Rosa "Flake" Rosch is a postmodern orphan. She's forgotten her mother, and her notorious abductee father Deems has vanished - again. Dark Gray is Rosa's unreliable memoir of her father's zany life, from his hapless prankster youth in Australia to apotheosis as a UFO guru in the 21st century. It's the story of Rosa's indomitable mother, her weird quasi-brother Ben, Zelda the horsewife, and our whole tormented era, as we blast into hyperreality.

The Book of Revelation was republished as Dark Gray by Fantastic Books in 2010.

The Qualia Engine

Damien Broderick

This novelette originally appeared in Asimov's Science Fiction, August 2009. It can also be found in the anthology The Year's Best Science Fiction & Fantasy 2010, edited by Rich Horton. The story is included in the collection The Qualia Engine (2011).

The Ruined Queen of Harvest World

Damien Broderick

A story for everyone who ever loved the work of the late, great SF writer Cordwainer Smith.

Read the full story for free at Tor.com.

The White Abacus

Damien Broderick

THOUSANDS OF YEARS FROM NOW THE HUMAN ANIMAL IS STILL A BEAST

Now there are two sentient races inhabiting the known universe: one as human as Adam... the other of robotic mind.

They share the Earth in harmonious coexistence. But elsewhere, only those who age and war and die are permitted.

On earth, a young human prince has befriended a being far different from himself. But usurpation and fratricide are calling them both to the royal youths embattled home planet--drawing them into a nest of treacherous family conspiracy and cruel, naked ambition where the enemy owns the armies, the power, and the very soul of the world. But the prince will have his revenge, though only ally stands at his side: a peace-loving creature of augmented intelligence in a place where he is am unwelcome stranger--a barbarous world where he is forbidden... and feared.

This Wind Blowing, and This Tide

Damien Broderick

Sturgeon Award nominated novelette. It originally appeared in Asimov's Science Fiction, April-May 2009 and was reprinted in Clarkesworld Magazine, #100 January 2015. The story can also be found in the anthologies The Best Science Fiction and Fantasy of the Year: Volume Four (2010), edited by Jonathan Strahan and The Year's Best Science Fiction: Twenty-Seventh Annual Collection (2010), edited by Gardner Dozois.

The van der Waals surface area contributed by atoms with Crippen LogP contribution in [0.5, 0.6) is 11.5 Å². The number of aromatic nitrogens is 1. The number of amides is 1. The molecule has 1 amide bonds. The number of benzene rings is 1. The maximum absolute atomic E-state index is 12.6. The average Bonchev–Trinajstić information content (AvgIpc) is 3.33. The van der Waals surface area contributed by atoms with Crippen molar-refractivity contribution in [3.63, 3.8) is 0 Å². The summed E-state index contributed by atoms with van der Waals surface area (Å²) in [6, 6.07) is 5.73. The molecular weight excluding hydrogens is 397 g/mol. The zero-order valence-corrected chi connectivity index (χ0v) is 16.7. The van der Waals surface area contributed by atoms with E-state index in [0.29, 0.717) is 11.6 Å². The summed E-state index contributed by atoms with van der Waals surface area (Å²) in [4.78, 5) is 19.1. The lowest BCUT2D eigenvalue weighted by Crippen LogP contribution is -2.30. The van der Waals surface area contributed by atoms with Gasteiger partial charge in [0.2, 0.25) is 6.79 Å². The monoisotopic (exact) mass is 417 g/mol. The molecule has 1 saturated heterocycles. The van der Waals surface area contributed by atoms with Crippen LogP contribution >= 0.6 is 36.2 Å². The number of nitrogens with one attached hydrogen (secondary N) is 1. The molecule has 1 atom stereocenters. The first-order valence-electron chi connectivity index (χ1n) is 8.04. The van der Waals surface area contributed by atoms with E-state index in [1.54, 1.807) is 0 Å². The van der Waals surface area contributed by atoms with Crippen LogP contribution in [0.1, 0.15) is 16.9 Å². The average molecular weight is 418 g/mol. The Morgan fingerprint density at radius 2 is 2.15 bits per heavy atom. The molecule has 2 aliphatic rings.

Read the full story for free at Clarkesworld.

Time Considered as a Series of Thermite Burns in No Particular Order

Damien Broderick

Time travel, changing history, forestalling atrocities: it's not a job for the weak. For one thing, the things people in the future wear...

Read the full story for free at Tor.com.

Transcension

Damien Broderick

Amanda is a brilliant violinist, a mathematical genius, and a rebel. Impatient for the adult status her society only grants at age thirty, but determined to have a real adventure first, she has repeatedly gotten into trouble and found herself in the courtroom of Magistrate Mohammed Abdel-Malik, the sole resurrectee from among those who were frozen in the early twenty-first century, the man whose mind was the seed for Aleph, the AI that rules this utopia.

Mathewmark is a real adolescent, living in the last place where they still exist, the reservation known as the Valley of the God of One's Choice, where those who have chosen faith over technology are allowed to live out their simpler lives. When Amanda determines that access to the valley is the key to the daring stunt she plans, it is Mathewmark she will have to lead into temptation.

But just as Amanda, Mathewmark, and Abdel-Malik are struggling to find themselves and achieve their potentials, so is Aleph, and the AI's success will be a challenge to them and all of humanity.

Under the Moons of Venus

Damien Broderick

Sturgeon Award nominated short story. It originally appeared on Subterranean Online, Spring 2010. The story can also be found in the anthologies The Best Science Fiction and Fantasy of the Year: Volume Five (2011), edited by Jonathan Strahan, The Year's Best Science Fiction & Fantasy 2011, edited by Rich Horton, Year's Best SF 16 (2011), edited by David G. Hartwell and Kathryn Cramer and The Year's Best Science Fiction: Twenty-Eighth Annual Collection (2011), edited by Gardner Dozois. It is included in the collection Adrift in the Noösphere: Science Fiction Stories (2012).

Read the full story for free at Subterranean.

Zones

Damien Broderick
Rory Barnes

Jenny Kane loves weird science - but it's gone way, WAY out of control. Her mother's moved out, her dad's still moping around, and she's not sure how to cope any longer. And she keeps getting these weird phone calls from a scientist named Rod who's... where?... when? - another time zone? Another time altogether? Another reality? But that'd be crazy, wouldn't it? Who was Rod Gianforte and why did his name disappear from the face of the earth, even though his invention was truly ground-breaking?

She also has the strangest feeling that she's done all this before. Who's this odd boy she just crashed into - this Tristan? How does she even know his name - or the fact that he can perform parlor-type "magic" tricks?

Hilarious, exciting, touching, ZONES is a classic adventure of time travel: a great SF adventure that grabs you with its opening lines - and then never lets you go!